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By Cam Sivesind
Thu | Nov 17, 2022 | 10:01 AM PST

The holidays are a time when people unknowingly let their guard down, and cybercriminals know it. They take advantage of folks at home who are in a good mood, excitedly awaiting packages that are gifts for family or friends; and they also know employee counts are low as staff take vacation time and someone not used to a certain role might be covering for another employee.

It's a holiday recipe for potential disaster. But have no fear, we have an on-demand webcast available now on "How to Stay Resilient Against Holiday Scams this Season."

The discussion includes Matthew O'Neil, Global Investigative Operations Center, Cyber Intelligence Section, U.S. Secret Service; Cathy Click, Phishing Defense and Education, FedEx; and Fabiola Fernandez, Product Marketing Manager, Security Awareness Training, Proofpoint.

Watch as these cybersecurity leaders interact and share:

  • The methods and techniques scammers use during the holiday season
  • Examples of common holiday scams your end-users will face
  • Successful ways security awareness programs help end-users build positive security habits to stay vigilant against attacks  

"According to the FBI, they reported that last year Americans experienced $6.9 billion in losses from holiday scams and this included $337 million just from online shopping and non-delivery scams alone," Fernandez said. "That's a lot of money, and we're always shopping online. I know I am almost every other day."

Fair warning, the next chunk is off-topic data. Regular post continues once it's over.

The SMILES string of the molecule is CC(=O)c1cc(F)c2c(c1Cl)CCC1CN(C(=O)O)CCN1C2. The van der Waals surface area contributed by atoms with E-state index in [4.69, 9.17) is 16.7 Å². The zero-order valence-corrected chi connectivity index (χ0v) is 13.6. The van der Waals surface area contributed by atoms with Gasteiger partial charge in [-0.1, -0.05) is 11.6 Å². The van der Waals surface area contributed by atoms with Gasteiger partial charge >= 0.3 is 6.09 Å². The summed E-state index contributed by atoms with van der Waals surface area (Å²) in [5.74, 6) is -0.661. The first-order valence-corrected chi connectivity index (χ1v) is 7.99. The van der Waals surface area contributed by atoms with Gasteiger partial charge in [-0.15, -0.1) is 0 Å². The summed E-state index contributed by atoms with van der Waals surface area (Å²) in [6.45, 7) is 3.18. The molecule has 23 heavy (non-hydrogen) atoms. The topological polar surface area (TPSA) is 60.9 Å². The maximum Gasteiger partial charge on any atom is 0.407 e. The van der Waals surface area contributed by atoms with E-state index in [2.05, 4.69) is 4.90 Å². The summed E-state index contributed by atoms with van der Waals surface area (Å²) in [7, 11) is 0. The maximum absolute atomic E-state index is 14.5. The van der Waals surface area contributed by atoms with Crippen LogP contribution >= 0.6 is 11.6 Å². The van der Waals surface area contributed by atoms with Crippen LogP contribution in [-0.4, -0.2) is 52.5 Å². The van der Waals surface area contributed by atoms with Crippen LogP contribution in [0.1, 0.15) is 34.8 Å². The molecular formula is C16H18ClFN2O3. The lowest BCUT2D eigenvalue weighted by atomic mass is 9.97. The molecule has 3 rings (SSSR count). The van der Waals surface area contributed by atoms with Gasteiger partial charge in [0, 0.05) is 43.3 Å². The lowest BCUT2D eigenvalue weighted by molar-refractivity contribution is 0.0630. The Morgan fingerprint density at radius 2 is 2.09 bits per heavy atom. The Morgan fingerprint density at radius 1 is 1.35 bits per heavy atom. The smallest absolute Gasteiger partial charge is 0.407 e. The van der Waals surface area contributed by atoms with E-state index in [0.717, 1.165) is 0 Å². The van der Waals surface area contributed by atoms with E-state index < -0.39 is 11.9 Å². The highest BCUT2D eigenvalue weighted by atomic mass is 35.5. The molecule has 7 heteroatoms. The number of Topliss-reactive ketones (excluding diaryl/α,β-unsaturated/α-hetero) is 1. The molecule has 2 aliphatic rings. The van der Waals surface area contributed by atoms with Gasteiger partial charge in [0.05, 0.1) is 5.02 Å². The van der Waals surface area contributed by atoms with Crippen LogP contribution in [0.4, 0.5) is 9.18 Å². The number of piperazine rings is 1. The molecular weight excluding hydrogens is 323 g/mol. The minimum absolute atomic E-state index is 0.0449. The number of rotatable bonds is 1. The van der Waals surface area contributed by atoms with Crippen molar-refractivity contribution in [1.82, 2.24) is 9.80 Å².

For FedEx, Click said the company deals not only with external issues with customers affected by bad actors trying to scam package recipients, but also attacks on internal issues with hackers claiming to be customers looking for retribution for a failed package delivery.

"We ask external customers to send to," Click said. "If you ever do get one of those, we have an entire setup where they do takedowns of those malicious characters that are sending out those emails. And they do tend to ramp them up at Christmas time, knowing darn good and well that you have ordered all these gifts.

"Internally, they'll tend to attack our customer internal team members by going after them saying they're a customer that has lost something, for example."

[RELATED: The Holiday Hacker Case Study]

O'Neil said that a lot of fraud investigations involve following the money—with the main motivator being financial gain for cybercriminals; and it's why reporting incidents no matter if it's thousands of dollars are a few hundred or less is important.

"Statistics show that within 24 hours of a wire transfer, especially overseas, being reported to law enforcement, we can recover all or a portion of the money somewhere in the neighborhood of 55% or 56% of the time," O'Neil said. "After 72 hours, it's about 1%."

Thanks to Proofpoint for sponsoring the webcast, which is available on demand, and to Cathy Click and Matthew O'Neil for offering their wisdom on the subject of preventing and reporting holiday scams.

Also, check out our recent post on "Holiday Season Cyber Threat Trends for Retail, Hospitality Industries."